There he presented a series of his own small-scale pieces. In 1858, Offenbach produced his first full-length operetta, Orphée aux enfers, exceptionally well received and has remained one of his most played works. During the 1860s, he produced at least 18 full-length operettas, as well as more one-act pieces, his works from this period included La belle Hélène, La Vie parisienne, La Grande-Duchesse de Gérolstein and La Périchole. The risqué humour and gentle satiric barbs in these pieces, together with Offenbach's facility for melody, made them internationally known, translated versions were successful in Vienna and elsewhere in Europe. Offenbach became associated with the Second French Empire of Napoleon III. Napoleon III granted him French citizenship and the Légion d'Honneur. With the outbreak of the Franco-Prussian War in 1870, Offenbach found himself out of favour in Paris because of his imperial connections and his German birth, he remained successful in London, however. He re-established himself in Paris during the 1870s, with revivals of some of his earlier favourites and a series of new works, undertook a popular U.
S. tour. In his last years he strove to finish The Tales of Hoffmann, but died before the premiere of the opera, which has entered the standard repertory in versions completed or edited by other musicians. Offenbach was born Jacob or Jakob Offenbach to a Jewish family, in the German city of Cologne, a part of Prussia, his birthplace in the Großen Griechenmarkt was a short distance from the square, now named after him, the Offenbachplatz. He was the second son and the seventh of ten children of Isaac Juda Offenbach né Eberst and his wife Marianne, née Rindskopf. Isaac, who came from a musical family, had abandoned his original trade as a bookbinder and earned an itinerant living as a cantor in synagogues and playing the violin in cafés, he was known as "der Offenbacher", after his native town, Offenbach am Main, in 1808 he adopted Offenbach as a surname. In 1816 he settled in Cologne, where he became established as a teacher, giving lessons in singing, violin and guitar, composing both religious and secular music.
When Jacob was six years old, his father taught him to play the violin. As he was by the permanent cantor of the local synagogue, Isaac could afford to pay for his son to take lessons from the well-known cellist Bernhard Breuer. Three years the biographer Gabriel Grovlez records, the boy was giving performances of his own compositions, "the technical difficulties of which terrified his master", Breuer. Together with his brother Julius and sister Isabella, Jacob played in a trio at local dance halls and cafés, performing popular dance music and operatic arrangements. In 1833, Isaac decided that the two most musically talented of his children and Jacob needed to leave the provincial musical scene of Cologne to study in Paris. With generous support from local music lovers and the municipal orchestra, with whom they gave a farewell concert on 9 October, the two young musicians, accompanied by their father, made the four-day journey to Paris in November 1833. Isaac had been given letters of introduction to the director of the Paris Conservatoire, Luigi Cherubini, but he needed all his eloquence to persuade Cherubini to give Jacob an audition.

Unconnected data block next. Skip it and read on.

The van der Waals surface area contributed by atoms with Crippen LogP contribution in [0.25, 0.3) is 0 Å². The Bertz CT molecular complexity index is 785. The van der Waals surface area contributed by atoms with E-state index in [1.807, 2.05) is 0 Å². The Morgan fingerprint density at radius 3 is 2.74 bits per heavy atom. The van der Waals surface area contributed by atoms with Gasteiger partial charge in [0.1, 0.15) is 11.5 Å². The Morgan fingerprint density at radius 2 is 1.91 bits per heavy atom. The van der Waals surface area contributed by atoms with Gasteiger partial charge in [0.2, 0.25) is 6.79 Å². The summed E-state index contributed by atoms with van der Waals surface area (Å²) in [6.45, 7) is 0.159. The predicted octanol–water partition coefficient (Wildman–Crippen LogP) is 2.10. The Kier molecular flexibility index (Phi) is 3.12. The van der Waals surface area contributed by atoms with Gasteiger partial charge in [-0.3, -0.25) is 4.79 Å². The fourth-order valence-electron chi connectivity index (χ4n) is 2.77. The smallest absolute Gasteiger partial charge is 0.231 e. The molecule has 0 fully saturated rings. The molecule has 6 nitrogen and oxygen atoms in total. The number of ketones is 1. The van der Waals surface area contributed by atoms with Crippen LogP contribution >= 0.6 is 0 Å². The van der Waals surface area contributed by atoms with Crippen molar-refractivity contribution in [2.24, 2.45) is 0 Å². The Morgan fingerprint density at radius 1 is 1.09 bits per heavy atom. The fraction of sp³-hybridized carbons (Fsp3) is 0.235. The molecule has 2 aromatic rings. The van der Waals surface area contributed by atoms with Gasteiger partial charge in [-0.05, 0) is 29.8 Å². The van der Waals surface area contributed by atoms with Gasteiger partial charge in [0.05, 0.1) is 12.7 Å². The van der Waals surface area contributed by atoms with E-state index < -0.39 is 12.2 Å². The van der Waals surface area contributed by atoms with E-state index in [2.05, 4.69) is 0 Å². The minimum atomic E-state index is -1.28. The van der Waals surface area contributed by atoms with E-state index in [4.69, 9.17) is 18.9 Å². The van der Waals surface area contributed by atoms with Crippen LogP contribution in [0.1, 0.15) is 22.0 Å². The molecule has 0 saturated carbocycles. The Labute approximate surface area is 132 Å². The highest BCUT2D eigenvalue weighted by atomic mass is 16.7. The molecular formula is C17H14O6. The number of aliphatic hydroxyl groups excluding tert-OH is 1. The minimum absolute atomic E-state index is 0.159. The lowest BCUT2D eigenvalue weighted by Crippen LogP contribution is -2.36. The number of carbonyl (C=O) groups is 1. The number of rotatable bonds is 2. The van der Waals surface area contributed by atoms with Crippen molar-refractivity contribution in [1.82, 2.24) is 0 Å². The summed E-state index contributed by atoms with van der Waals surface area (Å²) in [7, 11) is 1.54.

The boy's age and nationality were both obstacles to admission. Cherubini had several years earlier refused the 12-year-old Franz Liszt admission on similar grounds, but he agreed to hear the young Offenbach play, he listened to his playing and stopped him, saying, "Enough, young man, you are now a pupil of this Conservatoire." Julius was admitted. Both brothers adopted French forms of Julius becoming Jules and Jacob becoming Jacques. Isaac failed to do so and returned to Cologne. Before leaving, he found a number of pupils for Jules. At the conservatoire, Jules was a diligent student. By contrast, Jacques was bored by ac
Culture of Pittsburgh
The Culture of Pittsburgh stems from the city's long history as a center for cultural philanthropy, as well as its rich ethnic traditions. In the 19th and 20th centuries, wealthy businessmen such as Andrew Carnegie, Henry J. Heinz, Henry Clay Frick, nonprofit organizations such as the Carnegie Foundation donated millions of dollars to create educational and cultural institutions; the Frank Lloyd Wright masterpiece Fallingwater is about an hour's drive from Downtown Pittsburgh. The North Shore has an 1895 neogothic church, Calvary Methodist, with an interior designed by Louis Comfort Tiffany; the church's stained glass windows are some of the largest and most elaborate work Tiffany created. The Church of the Immaculate Heart of Mary in Pittsburgh, an opulently decorated edifice with elaborate Old World flourishes is one of the finest examples of the so-called Polish Cathedral style, dominating the skyline over Polish Hill; the Allegheny County Courthouse, designed by H. H. Richardson, is a influential building.
At 42 stories, the University of Pittsburgh's Cathedral of Learning is the second tallest collegiate building in the world. The tallest skyscraper in Pittsburgh is the triangular U. S. Steel Tower. Both Heinz Field and PNC Park are designed to give fans a view of the city skyline; the David L. Lawrence Convention Center, located on the south bank of the Allegheny River, is becoming some of the most sought after convention space in the country, as it is able to accommodate all sizes of conventions and conferences. Certified with a Gold rating by the U. S. Green Building Council's Leadership in Energy and Environmental Design initiative, the building is considered the first "green" convention center and world's largest "green" building; the region has hosted over 1,000 film and television works since the first production filmed in the city in 1898. Since 1990 the Pittsburgh Film Office has marketed the greater southwestern Pennsylvania region as a great location for movie and commercial productions.